The cost covers press coverage, plus a private dinner and presentation at the end of the season, where Villalobos invites stylists, buyers, influencers and press to the company’s showroom in West Hollywood and presents the designers’ pieces. “I really want to build those relationships between the designers and their in-house PRs and the celebrity stylists, so the stylists will remember these designers for future events,” she says. “Maybe they won’t use them this season, but they’ll keep them in mind when they have some gala dinner in the next couple of months.”

Lebanon’s Jean Louis Sabaji and the UAE’s Zareena Yousuf are some of the designers currently on board with Create Consultancy. To start off, Villalobos was particularly aggressive with scouting couture and evening-wear designers, since the red-carpet award season generally lasts from September until the first week of March. Ready-to-wear and jewellery designers, meanwhile, can generally be placed on celebrities throughout the year. “I always use Jennifer Aniston as an example,” says Villalobos. “If we know she’s doing her campaign with Smartwater, or if Selena Gomez has a shoot with Pantene, we’ll contact their stylists and tell them we have a great jewellery designer they may want to use,” she says.

Michael is particularly keen to have her jewellery worn by American actresses such as Emma Stone, she tells us, and also wants to generate interest among buyers in the US. “I’m looking at creating brand awareness for the label, which will then be directed to extending our retail operations in the international market,” she says.

While Create Consultancy works to promote regional designers in the US, there’s also plenty of scope for celebrity dressing in the UAE, where concerts and performances are frequent, and elite launches and events are often hosted by international stars. The SMC Group was launched three years ago in the Middle East, and the talent-buying agency recently launched a regional division of The Closet – a global third-party initiative that connects brands with celebrities. “We’re not a talent agency, or agents, or managers – we work for the brands,” says Shamim Kassibawi, chief executive of The SMC Group. “Brands give us an overview of the personality they think represents their brand and we create a sort of database; it could be influencers or celebrities. We share it with them, and work on a set of deliverables.”

Kassibawi explains that a brand’s request may look something like this: they want their product to be worn on four different influencers, one international celebrity and one Khaleeji or GCC celebrity. Because she works closely with the Abu Dhabi and Dubai tourism boards, she can get access to all sorts of individuals visiting the region. She uses Alessandra Ambrosio’s recent visit to Dubai as an example of how the system can work. “Cartier wanted an international name to appear at its Cartier International Dubai Polo Challenge, so we procured that deal. How we work is we negotiate for the client – they wanted Alessandra, and because we are the largest talent-buying firm in the world, we could negotiate her rate, plus social-media posts and a photo shoot, which made the cover of a local magazine.”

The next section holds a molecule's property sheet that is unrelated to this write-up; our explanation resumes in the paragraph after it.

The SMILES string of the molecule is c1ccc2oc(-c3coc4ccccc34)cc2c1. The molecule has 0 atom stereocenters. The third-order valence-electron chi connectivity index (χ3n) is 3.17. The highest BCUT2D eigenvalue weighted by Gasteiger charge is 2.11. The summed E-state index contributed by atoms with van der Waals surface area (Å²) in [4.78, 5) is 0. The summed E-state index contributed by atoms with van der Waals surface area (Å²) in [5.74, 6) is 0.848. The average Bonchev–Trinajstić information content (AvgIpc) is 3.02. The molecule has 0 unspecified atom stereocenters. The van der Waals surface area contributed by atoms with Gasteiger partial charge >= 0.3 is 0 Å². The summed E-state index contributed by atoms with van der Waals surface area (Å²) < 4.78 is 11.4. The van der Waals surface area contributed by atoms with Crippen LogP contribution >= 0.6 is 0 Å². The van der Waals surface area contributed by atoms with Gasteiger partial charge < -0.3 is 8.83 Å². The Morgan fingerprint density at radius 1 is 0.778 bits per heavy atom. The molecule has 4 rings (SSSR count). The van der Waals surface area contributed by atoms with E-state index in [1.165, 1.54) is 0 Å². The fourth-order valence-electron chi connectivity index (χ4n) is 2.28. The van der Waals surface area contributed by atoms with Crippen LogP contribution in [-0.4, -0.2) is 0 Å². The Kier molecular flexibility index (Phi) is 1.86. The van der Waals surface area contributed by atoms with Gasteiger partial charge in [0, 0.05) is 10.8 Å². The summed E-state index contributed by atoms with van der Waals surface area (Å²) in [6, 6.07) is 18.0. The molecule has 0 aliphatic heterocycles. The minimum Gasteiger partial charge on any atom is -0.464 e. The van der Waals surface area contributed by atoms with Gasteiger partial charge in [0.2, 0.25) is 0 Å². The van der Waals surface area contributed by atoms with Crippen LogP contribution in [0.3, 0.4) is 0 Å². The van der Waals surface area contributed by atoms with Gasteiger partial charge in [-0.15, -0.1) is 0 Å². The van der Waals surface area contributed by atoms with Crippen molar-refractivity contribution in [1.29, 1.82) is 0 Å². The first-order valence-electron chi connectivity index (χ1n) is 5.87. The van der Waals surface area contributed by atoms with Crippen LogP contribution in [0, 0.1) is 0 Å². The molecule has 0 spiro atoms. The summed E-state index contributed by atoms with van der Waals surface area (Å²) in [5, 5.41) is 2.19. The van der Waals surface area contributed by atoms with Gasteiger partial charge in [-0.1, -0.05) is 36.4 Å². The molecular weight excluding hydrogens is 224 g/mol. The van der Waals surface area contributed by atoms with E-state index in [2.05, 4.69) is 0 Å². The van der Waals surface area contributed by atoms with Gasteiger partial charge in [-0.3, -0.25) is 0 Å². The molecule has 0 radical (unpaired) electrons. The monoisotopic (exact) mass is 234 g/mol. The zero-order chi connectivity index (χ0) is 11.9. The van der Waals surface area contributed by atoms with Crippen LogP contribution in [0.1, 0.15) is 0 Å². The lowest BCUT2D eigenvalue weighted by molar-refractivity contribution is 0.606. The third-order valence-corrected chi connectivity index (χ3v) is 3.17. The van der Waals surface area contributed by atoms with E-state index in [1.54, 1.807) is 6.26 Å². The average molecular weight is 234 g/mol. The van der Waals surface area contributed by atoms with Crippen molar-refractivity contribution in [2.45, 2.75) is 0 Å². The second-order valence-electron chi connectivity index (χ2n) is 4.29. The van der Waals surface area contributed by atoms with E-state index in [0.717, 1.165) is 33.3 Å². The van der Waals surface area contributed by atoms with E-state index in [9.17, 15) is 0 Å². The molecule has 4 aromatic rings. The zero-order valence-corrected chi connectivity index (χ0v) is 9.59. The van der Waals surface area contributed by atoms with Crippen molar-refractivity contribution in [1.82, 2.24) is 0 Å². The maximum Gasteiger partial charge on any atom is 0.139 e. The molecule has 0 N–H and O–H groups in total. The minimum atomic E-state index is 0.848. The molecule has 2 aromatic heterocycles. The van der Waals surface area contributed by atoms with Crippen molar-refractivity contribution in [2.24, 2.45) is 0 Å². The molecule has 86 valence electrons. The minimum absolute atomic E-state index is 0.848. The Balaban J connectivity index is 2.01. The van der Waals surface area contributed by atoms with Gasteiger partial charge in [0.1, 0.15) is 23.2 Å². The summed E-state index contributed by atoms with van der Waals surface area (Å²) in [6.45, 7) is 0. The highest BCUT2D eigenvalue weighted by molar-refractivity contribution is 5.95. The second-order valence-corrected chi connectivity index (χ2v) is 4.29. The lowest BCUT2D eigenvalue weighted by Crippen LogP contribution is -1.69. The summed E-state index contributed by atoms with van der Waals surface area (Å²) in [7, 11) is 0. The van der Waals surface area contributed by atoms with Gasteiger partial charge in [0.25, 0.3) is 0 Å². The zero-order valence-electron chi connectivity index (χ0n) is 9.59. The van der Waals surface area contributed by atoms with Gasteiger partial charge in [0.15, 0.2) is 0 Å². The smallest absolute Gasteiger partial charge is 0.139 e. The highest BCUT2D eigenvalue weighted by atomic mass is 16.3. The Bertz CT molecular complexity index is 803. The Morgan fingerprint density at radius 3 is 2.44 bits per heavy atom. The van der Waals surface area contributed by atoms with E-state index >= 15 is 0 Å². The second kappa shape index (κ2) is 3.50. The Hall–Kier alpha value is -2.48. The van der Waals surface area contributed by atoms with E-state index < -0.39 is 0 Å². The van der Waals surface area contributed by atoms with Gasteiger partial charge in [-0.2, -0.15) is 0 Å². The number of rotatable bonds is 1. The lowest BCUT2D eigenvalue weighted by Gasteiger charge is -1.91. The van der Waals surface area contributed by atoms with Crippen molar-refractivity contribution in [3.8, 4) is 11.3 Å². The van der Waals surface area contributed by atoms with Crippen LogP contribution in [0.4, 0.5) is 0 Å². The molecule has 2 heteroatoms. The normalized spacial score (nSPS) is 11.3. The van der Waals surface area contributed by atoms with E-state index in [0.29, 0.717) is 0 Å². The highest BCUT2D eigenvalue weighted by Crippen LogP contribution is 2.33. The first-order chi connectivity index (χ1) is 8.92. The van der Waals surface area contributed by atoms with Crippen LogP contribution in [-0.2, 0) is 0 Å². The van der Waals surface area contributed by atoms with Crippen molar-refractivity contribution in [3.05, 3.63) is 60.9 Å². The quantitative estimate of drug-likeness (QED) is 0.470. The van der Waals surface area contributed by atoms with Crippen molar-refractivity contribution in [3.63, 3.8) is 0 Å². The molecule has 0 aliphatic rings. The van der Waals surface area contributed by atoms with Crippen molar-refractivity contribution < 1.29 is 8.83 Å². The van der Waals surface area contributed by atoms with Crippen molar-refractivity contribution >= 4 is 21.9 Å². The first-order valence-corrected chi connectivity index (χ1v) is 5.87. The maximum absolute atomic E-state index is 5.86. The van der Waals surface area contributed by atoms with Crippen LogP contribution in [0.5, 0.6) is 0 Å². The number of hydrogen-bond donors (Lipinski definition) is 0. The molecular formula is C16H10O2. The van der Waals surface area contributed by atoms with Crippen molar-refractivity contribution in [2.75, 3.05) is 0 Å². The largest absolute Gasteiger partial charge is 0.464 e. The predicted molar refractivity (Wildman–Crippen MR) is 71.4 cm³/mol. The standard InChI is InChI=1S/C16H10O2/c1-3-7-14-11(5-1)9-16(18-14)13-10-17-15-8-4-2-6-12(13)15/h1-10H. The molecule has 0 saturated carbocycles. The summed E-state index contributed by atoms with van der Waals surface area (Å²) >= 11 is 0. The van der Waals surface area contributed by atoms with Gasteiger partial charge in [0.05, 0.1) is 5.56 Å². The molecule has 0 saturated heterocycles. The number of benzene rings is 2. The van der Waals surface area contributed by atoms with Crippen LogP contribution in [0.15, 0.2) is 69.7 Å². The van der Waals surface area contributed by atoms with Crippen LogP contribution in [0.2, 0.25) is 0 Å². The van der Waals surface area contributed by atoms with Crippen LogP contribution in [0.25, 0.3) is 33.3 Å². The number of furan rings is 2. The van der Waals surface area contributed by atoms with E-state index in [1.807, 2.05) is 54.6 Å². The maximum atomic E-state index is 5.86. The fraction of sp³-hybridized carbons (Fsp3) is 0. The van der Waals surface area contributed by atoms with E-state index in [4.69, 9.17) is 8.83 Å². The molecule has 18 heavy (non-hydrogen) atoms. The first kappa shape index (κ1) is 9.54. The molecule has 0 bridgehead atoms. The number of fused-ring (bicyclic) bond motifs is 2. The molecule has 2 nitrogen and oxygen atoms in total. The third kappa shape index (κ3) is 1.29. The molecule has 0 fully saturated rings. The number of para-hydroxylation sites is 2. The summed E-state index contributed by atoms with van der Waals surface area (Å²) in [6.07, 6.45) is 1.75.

Outsiders may be astonished by the behind-the-scenes dealings that take place between brands and celebrities, and the fact that what appear like “genuine” moments are often orchestrated. “You know when you see a celebrity going to put coins in a parking machine and they’re wearing XYZ, that paparazzi kind of shot – that’s probably set up by someone like us,” says Kassibawi.

Likewise, Villalobos acknowledges the need to set up shoots to ensure that the connection between a brand and celebrity is maximised. “We’ll send out our personal in-house photographer to do the coverage, with the permission of the stylist and celebrity, to be able to go to the hotel room while they’re getting ready and that type of thing. Then, we can give the images to magazines.”

In addition to being paid, celebrities and influencers are often gifted designer items and fine-jewellery pieces to sweeten the deal. But Villalobos highlights the fact that Create Consultancy deals strictly in borrowing: “The celebrity will return the dress – no keeping, unless they buy it.” However, many brands are more than happy to part ways with their products for good, if it means being picked up and promoted by a famous name. Kassibawi reveals that regional brands often request that their pieces be gifted to the Kardashian and Hadid sisters.

Similarly, designers at the recent OTB Market jumped at the chance of offering a freebie to Bollywood’s Kapoor, considering a potential social-media post to be well worth the cost of the product gifted. Kapoor’s Instagram account flaunts a fair share of fashion, from Gucci to Elie Saab and Ralph & Russo, but so far, is void of any UAE-based brands. Perhaps those products were tossed aside, and never even boarded Kapoor’s plane out of Dubai – or perhaps she just hasn’t had a spare moment to unpack her bags. That’s where third-party agencies, complete with professional contracts, payments and connections to stylists, can prove extremely useful.

Read this and more stories in Luxury magazine, out with The National on Thursday, March 2.


Updated: March 1, 2017 04:00 AM